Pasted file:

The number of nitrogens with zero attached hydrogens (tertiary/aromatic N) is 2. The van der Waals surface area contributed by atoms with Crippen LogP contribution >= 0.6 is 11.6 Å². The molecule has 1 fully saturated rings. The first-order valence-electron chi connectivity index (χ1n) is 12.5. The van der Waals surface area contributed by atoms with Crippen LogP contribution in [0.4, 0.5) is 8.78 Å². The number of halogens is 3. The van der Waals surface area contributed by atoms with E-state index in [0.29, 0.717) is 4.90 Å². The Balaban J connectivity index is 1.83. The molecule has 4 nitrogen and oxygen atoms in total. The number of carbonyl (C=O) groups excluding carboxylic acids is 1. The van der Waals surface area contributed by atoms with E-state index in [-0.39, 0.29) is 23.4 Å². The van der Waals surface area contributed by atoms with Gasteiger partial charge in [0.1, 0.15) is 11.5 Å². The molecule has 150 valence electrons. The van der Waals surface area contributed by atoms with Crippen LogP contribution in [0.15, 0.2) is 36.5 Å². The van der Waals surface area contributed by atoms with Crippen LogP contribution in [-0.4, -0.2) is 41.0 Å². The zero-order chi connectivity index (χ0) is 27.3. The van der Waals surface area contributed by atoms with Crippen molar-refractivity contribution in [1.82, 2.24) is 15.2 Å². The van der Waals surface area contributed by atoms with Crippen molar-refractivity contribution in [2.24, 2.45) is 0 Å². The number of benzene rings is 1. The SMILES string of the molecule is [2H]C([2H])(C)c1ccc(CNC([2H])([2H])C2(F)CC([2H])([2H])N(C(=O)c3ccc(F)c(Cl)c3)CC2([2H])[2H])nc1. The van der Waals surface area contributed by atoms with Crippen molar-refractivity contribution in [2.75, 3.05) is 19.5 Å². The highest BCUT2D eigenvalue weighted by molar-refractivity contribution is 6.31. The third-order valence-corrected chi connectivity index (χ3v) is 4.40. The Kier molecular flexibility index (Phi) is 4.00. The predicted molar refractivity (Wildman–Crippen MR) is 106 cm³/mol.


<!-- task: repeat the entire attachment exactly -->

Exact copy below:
The number of nitrogens with zero attached hydrogens (tertiary/aromatic N) is 2. The van der Waals surface area contributed by atoms with Crippen LogP contribution >= 0.6 is 11.6 Å². The molecule has 1 fully saturated rings. The first-order valence-electron chi connectivity index (χ1n) is 12.5. The van der Waals surface area contributed by atoms with Crippen LogP contribution in [0.4, 0.5) is 8.78 Å². The number of halogens is 3. The van der Waals surface area contributed by atoms with E-state index in [0.29, 0.717) is 4.90 Å². The Balaban J connectivity index is 1.83. The molecule has 4 nitrogen and oxygen atoms in total. The number of carbonyl (C=O) groups excluding carboxylic acids is 1. The van der Waals surface area contributed by atoms with E-state index in [-0.39, 0.29) is 23.4 Å². The van der Waals surface area contributed by atoms with Gasteiger partial charge in [0.1, 0.15) is 11.5 Å². The molecule has 150 valence electrons. The van der Waals surface area contributed by atoms with Crippen LogP contribution in [0.15, 0.2) is 36.5 Å². The van der Waals surface area contributed by atoms with Crippen LogP contribution in [-0.4, -0.2) is 41.0 Å². The zero-order chi connectivity index (χ0) is 27.3. The van der Waals surface area contributed by atoms with Crippen molar-refractivity contribution in [1.82, 2.24) is 15.2 Å². The van der Waals surface area contributed by atoms with Crippen molar-refractivity contribution in [2.24, 2.45) is 0 Å². The number of benzene rings is 1. The SMILES string of the molecule is [2H]C([2H])(C)c1ccc(CNC([2H])([2H])C2(F)CC([2H])([2H])N(C(=O)c3ccc(F)c(Cl)c3)CC2([2H])[2H])nc1. The van der Waals surface area contributed by atoms with Crippen molar-refractivity contribution in [2.75, 3.05) is 19.5 Å². The highest BCUT2D eigenvalue weighted by molar-refractivity contribution is 6.31. The third-order valence-corrected chi connectivity index (χ3v) is 4.40. The Kier molecular flexibility index (Phi) is 4.00. The predicted molar refractivity (Wildman–Crippen MR) is 106 cm³/mol.